It's onward and outward for New Horizons

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Ultima Thule: Clearest image yet of 'snowman' space rock released by NASA

Image caption: This image, taken by the Long-Range Reconnaissance Imager, is the most detailed of Ultima Thule returned so far by the New Horizons spacecraft.

Ultima Thule, as the small, icy object has been dubbed, was found to consist of two fused-together spheres, one of them three times bigger than the other, extending about 21 miles (33 kilometers) in length.

After the quick flyby, New Horizons will continue on through the Kuiper Belt with other planned observations of more objects - but the mission scientists said this is the highlight.

Ultima Thule is either one object with two connected lobes, sort of like a spinning bowling pin or peanut still in the shell, or two objects orbiting surprisingly close to one another. Ultima Thule rotates about once every 15 hours, the scientists determined. "What you're seeing is the first contact binary ever explored by a spacecraft", Stern said today at a press conference here at the Johns Hopkins University Applied Physics Laboratory.

"In the coming months, New Horizons will transmit dozens of data sets to Earth, and we'll write new chapters in the story of Ultima Thule - and the solar system", says Helene Winters, New Horizons project manager.

The new images, taken during the New Year's flyby, are the first to confirm that Ultima Thule's teeny waistline is more a juncture than an hourglass.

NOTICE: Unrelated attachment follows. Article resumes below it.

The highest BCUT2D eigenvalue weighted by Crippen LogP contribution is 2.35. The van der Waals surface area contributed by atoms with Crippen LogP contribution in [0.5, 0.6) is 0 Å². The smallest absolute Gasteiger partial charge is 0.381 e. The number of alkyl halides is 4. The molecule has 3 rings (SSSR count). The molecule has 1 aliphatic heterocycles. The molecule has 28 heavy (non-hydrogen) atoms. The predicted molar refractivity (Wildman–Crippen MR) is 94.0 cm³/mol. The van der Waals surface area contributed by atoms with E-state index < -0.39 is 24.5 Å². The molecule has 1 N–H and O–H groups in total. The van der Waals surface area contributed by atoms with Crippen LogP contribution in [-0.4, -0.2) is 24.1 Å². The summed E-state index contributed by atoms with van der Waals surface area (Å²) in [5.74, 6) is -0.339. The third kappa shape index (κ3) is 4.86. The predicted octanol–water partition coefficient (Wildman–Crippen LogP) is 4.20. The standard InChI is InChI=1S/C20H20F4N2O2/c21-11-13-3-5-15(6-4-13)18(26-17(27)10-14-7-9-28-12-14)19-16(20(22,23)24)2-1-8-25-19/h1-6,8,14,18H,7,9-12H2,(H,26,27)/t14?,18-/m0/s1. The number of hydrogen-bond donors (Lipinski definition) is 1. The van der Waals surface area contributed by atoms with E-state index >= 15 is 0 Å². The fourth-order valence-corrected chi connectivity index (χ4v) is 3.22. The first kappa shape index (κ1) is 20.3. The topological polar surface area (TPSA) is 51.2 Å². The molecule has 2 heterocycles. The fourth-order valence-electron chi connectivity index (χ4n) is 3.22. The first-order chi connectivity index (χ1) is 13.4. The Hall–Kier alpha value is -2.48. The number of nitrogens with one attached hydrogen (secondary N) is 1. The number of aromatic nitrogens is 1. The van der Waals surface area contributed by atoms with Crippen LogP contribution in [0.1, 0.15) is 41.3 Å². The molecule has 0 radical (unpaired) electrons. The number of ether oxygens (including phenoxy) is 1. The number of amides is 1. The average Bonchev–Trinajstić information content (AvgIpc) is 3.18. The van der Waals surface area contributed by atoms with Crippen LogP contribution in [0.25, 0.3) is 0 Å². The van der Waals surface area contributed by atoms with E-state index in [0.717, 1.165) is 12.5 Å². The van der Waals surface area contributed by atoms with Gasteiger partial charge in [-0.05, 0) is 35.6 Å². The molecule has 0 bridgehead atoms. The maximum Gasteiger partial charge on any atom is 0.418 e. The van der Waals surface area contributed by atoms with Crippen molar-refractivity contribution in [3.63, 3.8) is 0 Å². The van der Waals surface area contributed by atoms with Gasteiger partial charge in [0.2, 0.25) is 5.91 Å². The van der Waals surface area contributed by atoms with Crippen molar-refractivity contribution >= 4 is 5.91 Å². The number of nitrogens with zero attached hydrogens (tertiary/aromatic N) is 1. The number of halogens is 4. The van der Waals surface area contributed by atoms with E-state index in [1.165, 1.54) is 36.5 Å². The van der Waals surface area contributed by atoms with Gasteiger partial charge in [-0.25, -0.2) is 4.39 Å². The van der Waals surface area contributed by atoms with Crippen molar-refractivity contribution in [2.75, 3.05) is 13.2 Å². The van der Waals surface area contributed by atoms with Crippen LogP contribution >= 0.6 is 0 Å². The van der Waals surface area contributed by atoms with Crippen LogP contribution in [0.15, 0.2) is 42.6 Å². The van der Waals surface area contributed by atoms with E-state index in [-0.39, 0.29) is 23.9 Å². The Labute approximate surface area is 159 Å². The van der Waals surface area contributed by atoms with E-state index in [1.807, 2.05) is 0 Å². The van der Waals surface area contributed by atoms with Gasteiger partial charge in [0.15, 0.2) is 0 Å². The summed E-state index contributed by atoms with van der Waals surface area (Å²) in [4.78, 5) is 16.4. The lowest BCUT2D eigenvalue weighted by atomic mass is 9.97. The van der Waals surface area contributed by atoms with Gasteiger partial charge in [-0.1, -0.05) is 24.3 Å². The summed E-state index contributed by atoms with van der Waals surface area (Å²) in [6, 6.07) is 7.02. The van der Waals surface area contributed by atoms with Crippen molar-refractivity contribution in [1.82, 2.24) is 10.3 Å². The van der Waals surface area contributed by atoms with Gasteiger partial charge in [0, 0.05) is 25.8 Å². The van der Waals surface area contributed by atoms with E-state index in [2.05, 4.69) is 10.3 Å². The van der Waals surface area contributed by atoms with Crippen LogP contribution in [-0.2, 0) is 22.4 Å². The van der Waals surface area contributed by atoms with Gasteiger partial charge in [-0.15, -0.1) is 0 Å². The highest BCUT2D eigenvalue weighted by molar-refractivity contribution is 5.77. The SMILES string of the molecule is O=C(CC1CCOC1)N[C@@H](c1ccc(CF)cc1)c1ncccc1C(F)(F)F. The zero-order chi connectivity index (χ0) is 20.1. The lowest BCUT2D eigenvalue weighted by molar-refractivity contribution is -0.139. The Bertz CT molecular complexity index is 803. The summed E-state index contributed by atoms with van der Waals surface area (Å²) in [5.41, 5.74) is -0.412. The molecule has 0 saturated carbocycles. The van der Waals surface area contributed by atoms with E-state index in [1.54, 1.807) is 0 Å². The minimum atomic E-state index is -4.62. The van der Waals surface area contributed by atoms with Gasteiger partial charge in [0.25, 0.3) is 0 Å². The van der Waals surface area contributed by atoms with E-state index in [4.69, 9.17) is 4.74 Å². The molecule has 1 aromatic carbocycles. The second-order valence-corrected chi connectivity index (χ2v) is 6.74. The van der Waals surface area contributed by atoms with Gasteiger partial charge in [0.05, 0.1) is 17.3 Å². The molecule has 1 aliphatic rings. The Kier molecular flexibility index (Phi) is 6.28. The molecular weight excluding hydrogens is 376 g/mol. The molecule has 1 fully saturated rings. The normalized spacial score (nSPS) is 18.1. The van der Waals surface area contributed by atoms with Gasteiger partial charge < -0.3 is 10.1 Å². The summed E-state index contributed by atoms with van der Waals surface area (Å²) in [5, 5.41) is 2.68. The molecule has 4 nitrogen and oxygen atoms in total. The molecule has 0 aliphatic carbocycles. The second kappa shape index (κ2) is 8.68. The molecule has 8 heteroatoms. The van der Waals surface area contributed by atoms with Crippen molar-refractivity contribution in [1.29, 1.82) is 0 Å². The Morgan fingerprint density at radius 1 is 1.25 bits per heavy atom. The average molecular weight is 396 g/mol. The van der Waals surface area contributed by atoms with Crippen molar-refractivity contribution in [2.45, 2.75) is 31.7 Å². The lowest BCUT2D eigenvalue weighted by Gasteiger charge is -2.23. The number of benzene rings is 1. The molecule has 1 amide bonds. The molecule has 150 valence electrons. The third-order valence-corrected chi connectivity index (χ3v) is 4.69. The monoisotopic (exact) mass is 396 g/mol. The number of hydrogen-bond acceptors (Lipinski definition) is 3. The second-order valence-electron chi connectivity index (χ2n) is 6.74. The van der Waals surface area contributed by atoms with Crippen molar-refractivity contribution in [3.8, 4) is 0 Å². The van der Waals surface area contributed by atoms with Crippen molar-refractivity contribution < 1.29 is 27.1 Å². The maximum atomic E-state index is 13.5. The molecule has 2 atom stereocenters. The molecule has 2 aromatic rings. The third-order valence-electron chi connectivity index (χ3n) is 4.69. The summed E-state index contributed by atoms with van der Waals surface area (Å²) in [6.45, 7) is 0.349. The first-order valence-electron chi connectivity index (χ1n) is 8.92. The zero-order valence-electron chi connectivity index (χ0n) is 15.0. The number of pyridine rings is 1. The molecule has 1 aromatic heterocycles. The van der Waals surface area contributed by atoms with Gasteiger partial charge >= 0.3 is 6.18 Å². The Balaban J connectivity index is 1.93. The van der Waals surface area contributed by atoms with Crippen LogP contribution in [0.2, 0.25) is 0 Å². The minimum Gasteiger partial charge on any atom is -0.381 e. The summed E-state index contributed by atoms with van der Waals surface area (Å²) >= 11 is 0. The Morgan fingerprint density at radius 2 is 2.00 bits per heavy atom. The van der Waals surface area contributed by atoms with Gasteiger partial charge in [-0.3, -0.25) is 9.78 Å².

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NASA said, 'This historic image, the highest resolution image released so far, was made at a range of about 28,000 kilometers only 30 minutes before the New Horizons closest approach. At right, the colour has been overlaid onto the LORRI image to show the colour uniformity of the Ultima and Thule lobes. This is how Ultima Thule is now showing itself to NASA and the rest of the planet from 17,000 miles out: The bowling pin of two days ago has now morphed into a snowman - or BB-8, as the Twitterverse is saying. According to Stern, the team has far less than one percent of all the data now onboard New Horizons in hand.

The New Horizons probe, about the size of a piano, has been flying through space for more than a dozen years and provided the first-ever close-up of Pluto in 2015.

Mark Showalter, a planetary astronomer at the SETI Institute and investigator on the New Horizons mission who led the naming process, told Newsweek that he had never heard of the term before it was picked in a public contest to replace the distant world's technical name, 2014 MU69.

An image of Thule, sent overnight and barely more detailed than previous images, deepens the mystery of whether Thule is a single rock shaped like an asymmetrical peanut or actually two rocks orbiting each other, "blurred together due to their proximity", Stern said.

He added: "It is going to revolutionise our knowledge of planetary science". Scientists say no impact craters could be seen in the latest photos.

However, this is just the start, and scientists have promised more details soon. "The data we have look fantastic and we're already learning about Ultima from up close".

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